Susan MacLachlan, a domestic pilot with Air New Zealand, is a graduate of the Master of Sustainable Development Goals offered by the College of Humanities and Social Sciences. Her research focused on the aviation industry and climate action, one of the United Nations’ 17 Sustainable Development Goals (SDGs).
Adopted by all UN member states in 2015 as part of the 2030 Agenda for Sustainable Development, the 17 SDGs form the framework of the master’s degree programme.
“My research highlights the role pilots can play in climate action through engagement in carbon reduction practices,” Susan says.
“It is an under-researched field that is lacking in the literature. My research looked at ways the airline could engage and empower pilots, providing them with a pathway to be involved in sustainability strategy.
“As a pilot with Air New Zealand I was passionate about sustainability and wanted to pursue an education in that field. I looked at this programme and it appealed as it was multi-dimensional and practical.”
Senior Lecturer and programme coordinator Dr Sam Gardyne says there has been a lot of discussion internationally on ways of reducing aviation carbon emissions, particularly around biofuels and electric planes.
“While next generation technologies are critical to decarbonise the aviation sector and the industry is working hard to deploy these at pace, engaging pilots in carbon reduction is an immediate step airlines can take to reduce emissions."
As part of the master’s programme, students are required to spend eight weeks with an organisation that is working on sustainability. Susan was lucky enough to be placed in Air New Zealand’s sustainability team. Having graduated with distinction, Air New Zealand has now placed her on secondment as a Sustainability Consultant.
“I’m excited as this work brings together the operational world of a pilot with both the corporate and academic world,” she says.
Dr Gardyne says Susan’s secondment is an example of the career opportunities the programme can offer students. Now in its third year, the programme accepts students with any undergraduate bachelor’s degree, not necessarily one in sustainability or business.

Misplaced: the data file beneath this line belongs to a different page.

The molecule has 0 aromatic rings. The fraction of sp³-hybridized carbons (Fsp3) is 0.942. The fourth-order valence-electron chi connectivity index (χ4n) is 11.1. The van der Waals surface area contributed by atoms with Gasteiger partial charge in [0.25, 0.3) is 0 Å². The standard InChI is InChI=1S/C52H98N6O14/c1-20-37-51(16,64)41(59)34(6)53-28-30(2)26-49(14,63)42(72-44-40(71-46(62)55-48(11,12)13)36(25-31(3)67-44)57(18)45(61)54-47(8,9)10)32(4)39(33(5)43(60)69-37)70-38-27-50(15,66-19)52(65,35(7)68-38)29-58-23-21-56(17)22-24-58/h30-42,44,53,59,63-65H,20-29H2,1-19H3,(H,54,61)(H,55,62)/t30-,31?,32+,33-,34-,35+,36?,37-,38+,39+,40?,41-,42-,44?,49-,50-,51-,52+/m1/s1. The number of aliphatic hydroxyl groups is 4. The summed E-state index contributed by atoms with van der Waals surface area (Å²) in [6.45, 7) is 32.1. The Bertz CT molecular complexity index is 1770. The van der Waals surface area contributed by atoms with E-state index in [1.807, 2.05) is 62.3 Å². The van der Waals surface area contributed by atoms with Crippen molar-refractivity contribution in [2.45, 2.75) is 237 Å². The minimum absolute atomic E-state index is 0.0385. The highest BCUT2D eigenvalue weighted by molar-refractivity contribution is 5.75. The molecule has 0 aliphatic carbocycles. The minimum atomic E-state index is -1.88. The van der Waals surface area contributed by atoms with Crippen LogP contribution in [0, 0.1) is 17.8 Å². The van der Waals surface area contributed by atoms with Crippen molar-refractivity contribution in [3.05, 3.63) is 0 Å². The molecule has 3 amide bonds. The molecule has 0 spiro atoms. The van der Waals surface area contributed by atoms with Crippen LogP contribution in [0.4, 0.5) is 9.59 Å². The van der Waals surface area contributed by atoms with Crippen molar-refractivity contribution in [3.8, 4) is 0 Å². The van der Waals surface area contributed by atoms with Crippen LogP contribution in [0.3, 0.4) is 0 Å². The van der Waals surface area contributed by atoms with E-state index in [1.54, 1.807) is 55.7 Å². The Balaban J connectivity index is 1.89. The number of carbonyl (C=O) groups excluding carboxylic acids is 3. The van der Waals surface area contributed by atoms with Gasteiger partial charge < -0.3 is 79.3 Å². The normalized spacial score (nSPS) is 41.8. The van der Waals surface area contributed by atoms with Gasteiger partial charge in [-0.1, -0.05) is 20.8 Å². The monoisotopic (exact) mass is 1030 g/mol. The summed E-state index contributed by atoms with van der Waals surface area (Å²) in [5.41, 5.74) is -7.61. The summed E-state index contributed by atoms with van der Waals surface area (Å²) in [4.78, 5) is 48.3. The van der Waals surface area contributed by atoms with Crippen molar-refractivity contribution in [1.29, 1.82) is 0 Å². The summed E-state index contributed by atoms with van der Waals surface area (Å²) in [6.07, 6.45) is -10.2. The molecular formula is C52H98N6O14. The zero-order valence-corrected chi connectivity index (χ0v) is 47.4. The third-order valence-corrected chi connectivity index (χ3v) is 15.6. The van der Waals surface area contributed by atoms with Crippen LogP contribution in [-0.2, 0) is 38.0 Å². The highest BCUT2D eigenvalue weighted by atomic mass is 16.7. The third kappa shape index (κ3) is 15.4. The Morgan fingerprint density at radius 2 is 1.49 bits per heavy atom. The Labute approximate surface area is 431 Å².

“It provides an opportunity for people to change their careers or redirect them into sustainability,” Dr Gardyne says. “And that’s the main type of student we have. We have an intake of between 25 and 30 students a year.”
Of the last cohort of five students to undertake their practicum, three were offered jobs or new positions, while the remaining two were already employed in sustainability roles.
The Master of Sustainable Development Goals is one of only two worldwide focusing specifically on the UN SDGs.
“There’s a programme in Italy, but it looks at the management of SDGs,” Dr Gardyne adds. “While there are hundreds of master’s in sustainability or sustainable development, we are one of the few focusing specifically on the SGDs and understanding what they are, how the targets work and how we can work towards them.”
The degree is run by the College of Humanities and Social Sciences, with collaboration with both the Massey Business School and the College of Science. Students choose specialisations across the university depending on their area of interest.
The programme’s two core courses cover the theory of sustainable development including indigenous viewpoints, followed by study of the UN SDGs, and their practice. Six specialisations on offer cover all aspects of the 17 SDGs, including environmental sustainability, business and sustainability, economics, peace and security, global development and disaster management.
“You spend a year studying sustainable development and the theory of all 17 UN goals and then the SDGs in practice,” Susan says.
“I also studied business and sustainability. During my practicum I focused on the thirteenth SDG – climate action – and how this related to pilots. This programme really changed the way I thought about sustainability and viewed the world.
“I expected to gain knowledge in the field but I didn’t expect to be confronted and challenged in such positive ways. It was incredibly powerful.”
Susan has high praise for her lecturers. “It wasn’t just the topics they taught, they were so passionate about the subject, so knowledgeable, and their enthusiasm was infectious. Every time I finished a lecture I would leave with fire in my belly.”
Dr Gardyne is proud of Susan’s achievement.
“When Susan had to present her findings to Air New Zealand as part of her practicum, I said to her, ‘You think of yourself as a student but now you are actually the expert.’”